The Future of Computing

Last month I had the pleasure of being at Intel’s Microprocessor Research Labs (MRL) in Santa Clara for an Open House they were holding for the press and internal staff. MRL does research in technology likely to hit “the street” (retail channel) anywhere from three to eight years into the future. What was being shown was very impressive, to say the least.

To start off, MRL is working very hard to make sure Moore’s law continues its exponential march. Shown was work the lab is doing, in partnership with other chip manufacturers, on “extreme ultraviolet” lithography. Taking over from traditional visible light techniques, this will lead to sub 0.1 micron components. At the same time, 300 mm wafers will mean ever more chips will be possible from a single slice of silicon.

OK, so we’re going to continue to have ever more processing power, more than most people know what to do with even now. What do you do when you can’t buy a machine slower than a mainframe of only a few years ago? The MRL have some suggestions, and as you might imagine, they’re rather computationally intensive.

The “Office of the Future” (OotF) demo is a good example. Within a corner office cubical, two high-resolution video projectors are arranged such that their displays show up adjacent to each other on the cubical walls. A third projector is mounted above, and projects down onto the desktop. A single computer drives all three displays resulting in a 3D workspace; windows can be moved between them as desired.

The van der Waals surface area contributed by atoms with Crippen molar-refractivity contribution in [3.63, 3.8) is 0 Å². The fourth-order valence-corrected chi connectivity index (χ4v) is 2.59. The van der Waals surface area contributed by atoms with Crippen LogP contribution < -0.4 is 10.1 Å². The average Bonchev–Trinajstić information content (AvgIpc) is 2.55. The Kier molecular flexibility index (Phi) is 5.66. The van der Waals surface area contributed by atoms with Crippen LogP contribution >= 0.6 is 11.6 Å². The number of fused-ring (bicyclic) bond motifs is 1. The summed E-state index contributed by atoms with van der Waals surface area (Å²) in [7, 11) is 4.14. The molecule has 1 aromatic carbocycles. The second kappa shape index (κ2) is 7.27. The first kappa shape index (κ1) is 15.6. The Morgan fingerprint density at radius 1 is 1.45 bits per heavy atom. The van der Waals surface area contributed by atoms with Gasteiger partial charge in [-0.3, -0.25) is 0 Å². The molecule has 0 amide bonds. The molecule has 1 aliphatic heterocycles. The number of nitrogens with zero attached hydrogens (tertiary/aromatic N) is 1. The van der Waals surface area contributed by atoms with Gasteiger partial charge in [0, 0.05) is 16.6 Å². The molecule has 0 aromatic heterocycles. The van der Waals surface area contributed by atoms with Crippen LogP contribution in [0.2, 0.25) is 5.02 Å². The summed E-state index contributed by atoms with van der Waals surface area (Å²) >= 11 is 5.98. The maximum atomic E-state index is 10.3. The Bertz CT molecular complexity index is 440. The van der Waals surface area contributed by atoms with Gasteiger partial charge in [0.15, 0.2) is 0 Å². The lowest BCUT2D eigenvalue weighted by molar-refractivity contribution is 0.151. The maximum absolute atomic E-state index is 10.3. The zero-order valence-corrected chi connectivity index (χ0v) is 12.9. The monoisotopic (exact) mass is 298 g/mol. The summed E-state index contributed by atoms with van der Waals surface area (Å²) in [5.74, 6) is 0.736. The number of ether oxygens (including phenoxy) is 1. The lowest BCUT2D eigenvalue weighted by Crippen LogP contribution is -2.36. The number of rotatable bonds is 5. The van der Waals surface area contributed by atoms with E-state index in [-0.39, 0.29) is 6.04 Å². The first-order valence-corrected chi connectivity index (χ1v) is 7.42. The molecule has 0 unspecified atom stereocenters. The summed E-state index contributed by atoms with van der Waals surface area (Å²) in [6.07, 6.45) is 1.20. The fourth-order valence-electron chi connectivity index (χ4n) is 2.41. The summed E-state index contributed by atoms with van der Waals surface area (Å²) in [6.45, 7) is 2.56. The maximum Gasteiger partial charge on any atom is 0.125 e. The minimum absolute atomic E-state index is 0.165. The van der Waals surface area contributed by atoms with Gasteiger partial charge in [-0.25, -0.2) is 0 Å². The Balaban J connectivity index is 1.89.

Now, things get interesting. Instead of a mouse, a special 3D camera watches the user and their hand gestures. Computer vision software (this is where the heavy lifting for the CPU comes in) takes the camera data, recognizes what the user is doing, and translates this into instructions for the computer; scroll up, move window left, etc.

For an added twist, for the open house Intel had two such set-ups. They were linked together by way of pin-hole video cameras and microphones, hidden behind a tiny hole in the middle of the wall-displays. Thus, the two OotF users could video-conference between themselves in a very natural seeming way — you could tell if the other person was looking at you or someone beside you.

Another demonstration was the “Voice Portal”, which could understand spoken words from a user without prior training. It has a very large vocabulary, and can handle continuous speech (instead of each word having to be spoken distinctly.) With the dreams of a “Star Trek” like interface one step closer, the more immediate uses include voice interaction for automated telephony solutions and speech-to-text applications.

Multi-modal input is likely to become more common as CPU power allows more analysis to take place on the input data streams. To encourage such applications, Intel announced at the open house the availability of the Linux version of their Open Source Computer Vision Library. This library is intended to be a “substrate” upon which both CV research and commercial applications be developed.

Also announced was the Open Runtime Platform, which is an open source framework for building run-time environments, taking care of memory management, garbage collection and linking issues. Although not of any use to consumers, it’s of huge interest to geeky developers. The technology will work it’s way down to the street, embedded in other products.

Intel have always been a company to watch, being the leader in microprocessors for many years. Although AMD can now claim to sell the fastest x86 processor, and with startups like Transmeta nipping and their heals, the research done by Intel’s labs will continue to influence what we see in the marketplace for years to come.

Published in the Victoria Business Examiner.

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